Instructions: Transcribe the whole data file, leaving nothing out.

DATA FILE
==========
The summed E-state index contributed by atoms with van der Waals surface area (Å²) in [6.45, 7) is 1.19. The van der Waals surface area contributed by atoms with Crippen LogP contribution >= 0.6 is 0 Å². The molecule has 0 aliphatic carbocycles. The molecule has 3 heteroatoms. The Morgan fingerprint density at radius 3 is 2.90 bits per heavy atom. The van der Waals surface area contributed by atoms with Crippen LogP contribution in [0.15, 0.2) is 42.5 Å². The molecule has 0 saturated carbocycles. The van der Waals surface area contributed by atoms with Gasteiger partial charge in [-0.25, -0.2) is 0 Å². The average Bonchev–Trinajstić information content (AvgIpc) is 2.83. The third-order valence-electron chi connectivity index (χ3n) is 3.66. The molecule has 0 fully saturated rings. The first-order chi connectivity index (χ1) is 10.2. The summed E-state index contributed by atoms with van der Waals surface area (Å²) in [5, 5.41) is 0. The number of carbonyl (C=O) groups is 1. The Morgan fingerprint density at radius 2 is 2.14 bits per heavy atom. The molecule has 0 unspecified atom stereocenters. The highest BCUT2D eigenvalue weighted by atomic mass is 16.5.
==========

The summed E-state index contributed by atoms with van der Waals surface area (Å²) in [6.45, 7) is 1.19. The van der Waals surface area contributed by atoms with Crippen LogP contribution >= 0.6 is 0 Å². The molecule has 0 aliphatic carbocycles. The molecule has 3 heteroatoms. The Morgan fingerprint density at radius 3 is 2.90 bits per heavy atom. The van der Waals surface area contributed by atoms with Crippen LogP contribution in [0.15, 0.2) is 42.5 Å². The molecule has 0 saturated carbocycles. The van der Waals surface area contributed by atoms with Gasteiger partial charge in [-0.25, -0.2) is 0 Å². The average Bonchev–Trinajstić information content (AvgIpc) is 2.83. The third-order valence-electron chi connectivity index (χ3n) is 3.66. The molecule has 0 fully saturated rings. The first-order chi connectivity index (χ1) is 10.2. The summed E-state index contributed by atoms with van der Waals surface area (Å²) in [5, 5.41) is 0. The number of carbonyl (C=O) groups is 1. The Morgan fingerprint density at radius 2 is 2.14 bits per heavy atom. The molecule has 0 unspecified atom stereocenters. The highest BCUT2D eigenvalue weighted by atomic mass is 16.5.